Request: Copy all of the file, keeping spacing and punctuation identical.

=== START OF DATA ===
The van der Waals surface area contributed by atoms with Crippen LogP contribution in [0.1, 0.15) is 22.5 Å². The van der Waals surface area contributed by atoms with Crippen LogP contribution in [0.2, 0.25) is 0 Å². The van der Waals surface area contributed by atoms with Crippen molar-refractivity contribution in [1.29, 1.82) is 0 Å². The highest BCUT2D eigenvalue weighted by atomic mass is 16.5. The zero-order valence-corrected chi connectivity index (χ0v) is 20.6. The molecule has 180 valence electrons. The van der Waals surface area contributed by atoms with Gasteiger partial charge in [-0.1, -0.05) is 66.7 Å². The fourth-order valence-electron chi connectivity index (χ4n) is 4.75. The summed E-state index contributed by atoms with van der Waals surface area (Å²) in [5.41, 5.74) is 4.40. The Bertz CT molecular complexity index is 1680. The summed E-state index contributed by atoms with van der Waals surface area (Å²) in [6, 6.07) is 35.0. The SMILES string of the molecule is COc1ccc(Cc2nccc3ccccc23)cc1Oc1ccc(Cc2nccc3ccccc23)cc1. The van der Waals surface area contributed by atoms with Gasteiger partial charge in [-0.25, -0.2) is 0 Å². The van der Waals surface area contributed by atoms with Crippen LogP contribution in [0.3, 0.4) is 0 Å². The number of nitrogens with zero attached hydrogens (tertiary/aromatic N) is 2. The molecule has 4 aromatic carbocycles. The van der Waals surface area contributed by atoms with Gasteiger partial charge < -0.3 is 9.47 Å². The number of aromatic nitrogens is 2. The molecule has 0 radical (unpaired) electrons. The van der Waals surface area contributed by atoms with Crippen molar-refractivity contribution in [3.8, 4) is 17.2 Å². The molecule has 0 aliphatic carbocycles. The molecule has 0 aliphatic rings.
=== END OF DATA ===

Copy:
The van der Waals surface area contributed by atoms with Crippen LogP contribution in [0.1, 0.15) is 22.5 Å². The van der Waals surface area contributed by atoms with Crippen LogP contribution in [0.2, 0.25) is 0 Å². The van der Waals surface area contributed by atoms with Crippen molar-refractivity contribution in [1.29, 1.82) is 0 Å². The highest BCUT2D eigenvalue weighted by atomic mass is 16.5. The zero-order valence-corrected chi connectivity index (χ0v) is 20.6. The molecule has 180 valence electrons. The van der Waals surface area contributed by atoms with Gasteiger partial charge in [-0.1, -0.05) is 66.7 Å². The fourth-order valence-electron chi connectivity index (χ4n) is 4.75. The summed E-state index contributed by atoms with van der Waals surface area (Å²) in [5.41, 5.74) is 4.40. The Bertz CT molecular complexity index is 1680. The summed E-state index contributed by atoms with van der Waals surface area (Å²) in [6, 6.07) is 35.0. The SMILES string of the molecule is COc1ccc(Cc2nccc3ccccc23)cc1Oc1ccc(Cc2nccc3ccccc23)cc1. The van der Waals surface area contributed by atoms with Gasteiger partial charge in [-0.25, -0.2) is 0 Å². The van der Waals surface area contributed by atoms with Crippen LogP contribution in [0.3, 0.4) is 0 Å². The number of nitrogens with zero attached hydrogens (tertiary/aromatic N) is 2. The molecule has 4 aromatic carbocycles. The van der Waals surface area contributed by atoms with Gasteiger partial charge < -0.3 is 9.47 Å². The number of aromatic nitrogens is 2. The molecule has 0 radical (unpaired) electrons. The van der Waals surface area contributed by atoms with Crippen molar-refractivity contribution in [3.8, 4) is 17.2 Å². The molecule has 0 aliphatic carbocycles. The molecule has 0 aliphatic rings.